Down to Earth: Learning wildflowers the easy way

Sprays of tufty, slim purple petals encircling a golden center on a tall, daisy-like plant.

Philadelphia fleabane.

A platoon of lilac-hued flat faces peeking from a wet ditch in partial shade.

Wild geranium.

A tangly mat of knee-high green, studded with triangular indigo blooms and yellow stamens.

Virginia spiderwort.

Lately, I’ve been walking around with a chunk of magic in my pocket. It’s my cellphone, but I’m armed now with a new app: PlantSnap. Like some multitool out of “Star Trek,” all I have to do is point it at a wildflower and take a photo, and after a moment’s pondering, the app spits out an identification.

I’m no plant expert, having spent most of my training as a naturalist learning about birds and animals. Botany enthusiasts, I’ve noticed, often wield near-encyclopedic knowledge, so learning flowers with experts has always felt intimidating.

This spring, though, I’ve found I can begin making inroads on my own into the vast array of wildflowers that bestrew the woodlands and fields of the Pioneer Valley. One of quite a number of similar plant ID options, PlantSnap relies on artificial intelligence and machine learning to automatically identify plants using a database of over 150 million images.

It performs best with flowers — I’ve had maybe 20 percent success with my attempts to ID plants without blooms. But despite occasional limitations, the app arrived in my life with perfect timing.

I recently moved to a new house and am planning to put in some native flowers as we redesign our garden.

The redesign feels particularly urgent because of a visitor we’ve spotted several times this spring. The other morning, my partner Paul gasped from upstairs, “Naila! There’s a hummingbird trapped in our window!”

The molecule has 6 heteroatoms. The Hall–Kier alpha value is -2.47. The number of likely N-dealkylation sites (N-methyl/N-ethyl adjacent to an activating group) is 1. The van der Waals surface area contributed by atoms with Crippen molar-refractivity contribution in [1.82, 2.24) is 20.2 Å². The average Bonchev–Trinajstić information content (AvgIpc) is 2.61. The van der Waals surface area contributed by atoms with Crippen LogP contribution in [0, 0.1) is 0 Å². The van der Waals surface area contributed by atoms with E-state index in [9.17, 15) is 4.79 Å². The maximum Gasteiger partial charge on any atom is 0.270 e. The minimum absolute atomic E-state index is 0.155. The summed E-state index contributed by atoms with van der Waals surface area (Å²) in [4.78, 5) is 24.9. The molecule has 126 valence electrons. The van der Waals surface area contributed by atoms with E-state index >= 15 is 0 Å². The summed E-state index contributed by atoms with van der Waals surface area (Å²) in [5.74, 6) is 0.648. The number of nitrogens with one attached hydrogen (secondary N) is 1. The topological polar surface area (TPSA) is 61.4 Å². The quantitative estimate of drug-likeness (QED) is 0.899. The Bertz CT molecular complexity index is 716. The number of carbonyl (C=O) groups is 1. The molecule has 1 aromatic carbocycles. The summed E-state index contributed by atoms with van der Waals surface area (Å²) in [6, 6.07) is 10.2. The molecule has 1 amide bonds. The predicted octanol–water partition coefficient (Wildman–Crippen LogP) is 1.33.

I bounded up the steps to find a female ruby-throated hummingbird hovering in an open awning window between the screen and glass. The buzz of her wings filled the bedroom.

A moment’s observation sufficed to reassure me. The bird was quite calm, not thrashing like a trapped bird would. From time to time she darted her long beak up into the window hinge — and I realized she was simply snacking on tiny flies hiding there. A minute or two later she serenely flew away out the side.

That sighting and a few others encouraged us to go on a hunt for hummingbird-friendly perennials.

A field trip

The quest took us over the weekend to Wing and a Prayer Nursery in Cummington. Run by head gardener Amy Pulley and Alice Cozzolino, the nursery exclusively sells plants relied on by pollinators like butterflies, bees, and hummingbirds. Most of their stock is native to the northeast U.S.

We arrived on a day when the nursery was serving tea and scones to visitors. Feeling spoiled, I roamed among rows of blooming plants with a china teacup and saucer in one hand, a raisin scone dripping with butter and peach jam in the other. The sunny garden hummed with tiny native bees and butterflies.

Many pollinators are in trouble right now. Honeybees are famously struggling, but many species of native bee are in even worse straits, some threatened with extinction. Monarch butterfly populations have declined 68 percent in about 20 years, according to the Center for Biological Diversity.

Some species require specific native plants for their caterpillars to munch on, for sources of nectar, or for habitat.

Hummingbirds and long-tongued bumblebees prefer tubular flowers over the showy flat blooms often preferred in gardens.

For protecting pollinators, “it’s not just what we plant, it’s our gardening practices,” Pulley said. She grows her plants outdoors from seed in spring. She uses no fossil fuels, so has no heated greenhouses. She uses no pesticides, which could linger in plant tissues and be harmful.